This entry was posted on February 9, 2010 at 3:00 pm and is filed under Data Loss, Hacking, PCI DSS . You can follow any responses to this entry through the RSS 2.0 feed. You can leave a response, or trackback from your own site.


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  2. Beef says:

    Fantastic post! Definately not enough general knowledge out there about how this all works. I think most important is the underlying fact about just how much Black Market trade is actually happening around stolen information. The press usually focuses on how many accounts are compromised in a breech, and very rarely do you actually hear what happens to those accounts after a breech has been discovered.

    I think to add to the information you are presenting about the fraud marketplaces:

    A good share of the results you will find from a google search fall into one of two categories. A) Government run honeypot or B) Amateur Market. Even though it seems like some of the accounts you found were fairly “High Roller” (250K-1M) in the grand scheme of things, this is still pretty small potatoes, and you can pretty much be assured that the people on the other end are amateurs that may have stumbled across some pretty sizeable accounts.

    Conversely, all it takes is one bad guy having a lapse in judgement to get what would otherwise be a “hidden” or “underground” site indexed.

    The more organized fraud rings are far more careful and far more difficult to discover. And the information they are selling is likely to be both exponentially more valuable and expensive. As we all know, having a website that google can’t crawl is really not that difficult. Simply requiring http-auth over your site renders that site invisible to google. These sites have the same big security hole that any other system in the world has though – humans.

  3. Security Ninja says:

    Hi Chris,

    I’m glad you liked the post and thanks for leaving such a great comment.

    I agree with what you say about finding these types of sites through Google. These places aren’t the forums that hardcore sellers/buyers use but there was certainly a significant amount of fraud being committed by the forum users. The things I included in the blog post were the things I felt comfortable posting, I saw a lot of things that I just couldn’t post because it would have been irresponsible of me to do so. A part of me really wanted to post them to show people just how bad things can be if companies and end users don’t take security more seriously. Whether it is through blogs like this or mainstream media we need to make people aware that data breaches do have an impact on individuals. I think this is a far more important thing for people to be discussing rather than the size of the fine the breached company has to pay.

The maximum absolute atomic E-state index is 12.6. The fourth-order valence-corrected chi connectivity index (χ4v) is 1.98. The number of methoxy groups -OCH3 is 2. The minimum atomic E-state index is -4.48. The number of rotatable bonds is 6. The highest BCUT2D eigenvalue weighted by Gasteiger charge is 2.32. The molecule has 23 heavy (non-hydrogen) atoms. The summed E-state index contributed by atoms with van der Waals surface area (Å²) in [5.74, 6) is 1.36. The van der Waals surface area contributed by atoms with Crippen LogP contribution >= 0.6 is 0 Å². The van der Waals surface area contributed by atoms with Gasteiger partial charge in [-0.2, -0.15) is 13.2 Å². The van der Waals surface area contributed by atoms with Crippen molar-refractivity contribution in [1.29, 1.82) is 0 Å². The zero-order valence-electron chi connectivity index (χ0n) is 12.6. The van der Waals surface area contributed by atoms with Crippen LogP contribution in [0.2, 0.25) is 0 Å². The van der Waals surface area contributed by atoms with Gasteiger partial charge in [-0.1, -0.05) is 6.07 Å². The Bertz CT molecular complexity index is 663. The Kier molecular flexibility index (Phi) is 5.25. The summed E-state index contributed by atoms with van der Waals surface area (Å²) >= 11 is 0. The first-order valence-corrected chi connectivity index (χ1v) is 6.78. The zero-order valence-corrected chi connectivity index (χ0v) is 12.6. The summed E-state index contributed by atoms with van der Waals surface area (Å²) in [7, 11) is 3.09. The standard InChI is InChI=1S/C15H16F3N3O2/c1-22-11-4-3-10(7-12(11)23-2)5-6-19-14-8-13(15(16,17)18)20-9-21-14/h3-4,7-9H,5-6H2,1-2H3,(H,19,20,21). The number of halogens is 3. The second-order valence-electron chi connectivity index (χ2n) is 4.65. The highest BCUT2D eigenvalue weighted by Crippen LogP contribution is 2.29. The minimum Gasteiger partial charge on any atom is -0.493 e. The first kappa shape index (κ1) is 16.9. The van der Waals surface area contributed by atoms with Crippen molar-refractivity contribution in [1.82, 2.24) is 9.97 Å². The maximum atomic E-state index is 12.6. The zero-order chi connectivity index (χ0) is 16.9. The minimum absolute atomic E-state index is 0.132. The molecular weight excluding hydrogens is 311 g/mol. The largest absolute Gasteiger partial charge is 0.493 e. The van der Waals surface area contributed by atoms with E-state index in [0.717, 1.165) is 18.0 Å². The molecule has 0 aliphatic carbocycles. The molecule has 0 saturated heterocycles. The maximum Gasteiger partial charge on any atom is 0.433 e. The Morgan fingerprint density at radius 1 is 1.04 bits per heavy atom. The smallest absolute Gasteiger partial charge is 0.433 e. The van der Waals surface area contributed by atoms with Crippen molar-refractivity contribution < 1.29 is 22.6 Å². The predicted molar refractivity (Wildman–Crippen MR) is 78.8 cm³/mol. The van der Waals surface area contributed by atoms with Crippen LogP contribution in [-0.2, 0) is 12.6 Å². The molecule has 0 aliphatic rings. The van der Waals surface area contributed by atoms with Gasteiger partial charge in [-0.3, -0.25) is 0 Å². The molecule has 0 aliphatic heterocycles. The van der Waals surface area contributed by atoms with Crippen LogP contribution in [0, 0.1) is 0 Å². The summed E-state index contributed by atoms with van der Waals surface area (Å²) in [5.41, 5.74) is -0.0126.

I’m sure you can imagine the kinds of things I found but couldn’t post :)


  4. Christian says:

    Awesome post David!

    Thought it might be worth mentioning money mules. In the section on “Turning the stolen bank logons into cash”, you mention that: “To cash out the person who bought the stolen logon must transfer the funds from the stolen account into another account and then withdraw the cash.” More often then not, people who are acquiring stolen credentials won’t just transfer money into their account, to avoid detection they will employ money mules, who are another link in the scam-chain, who will transfer money into their account, keep a small percentage, then forward the rest on.

    Once again, enjoyed the post :)

  5. Security Ninja says:

    Hi Christian,

    I’m glad you enjoyed the post :)

    The mules side of things I didn’t really know much about until I was educated by the FICASIAN group but it is very important. I know I discussed how they will employ students, people who really need money etc as mules but somehow it didn’t make it into the blog!

    Thanks again,


  6. d0s says:

    Great read, thank you.

  7. Mr_Bonkers says:

    Excellent read!

  8. ethicalhack3r says:

    It seems if I’m not mistaken that the particular forum you used in your examples has now been shut down.

  9. Troy Hunt says:

    This is an excellent article which very clearly bridges the gap between website exploit and financial impact. For many people, it’s difficult to monetise the risk of website vulnerabilities and seeing the process laid out so clearly really brings the message home.

    Regarding suggestions the resources you mentioned are amateurish, the real message here is that there are individuals out there with the audacity to offer services like these openly to the public domain. It shows how fraud itself has been commoditised to the extent that an entire sub-culture has emerged – rather publicly – with the intent of turning it into a service industry. That in itself is a fascinating observation.

  10. me says:

    the bit I cannot grasp on the bank accounts for sale is…..

    why sell them ?

    $328,000 dollar account…..sell acces for $250 ?

    as if…gotta be a scam…!!! why the hell sell $328,000 for $250 when they could use the same drop service themselves and walk away with over $160,000 or….as mentioned, move it themselves for 100%……sensationalism sounds more like. fools are buying these “accs” and getting nothing. nobody would pass up $328,000 !!!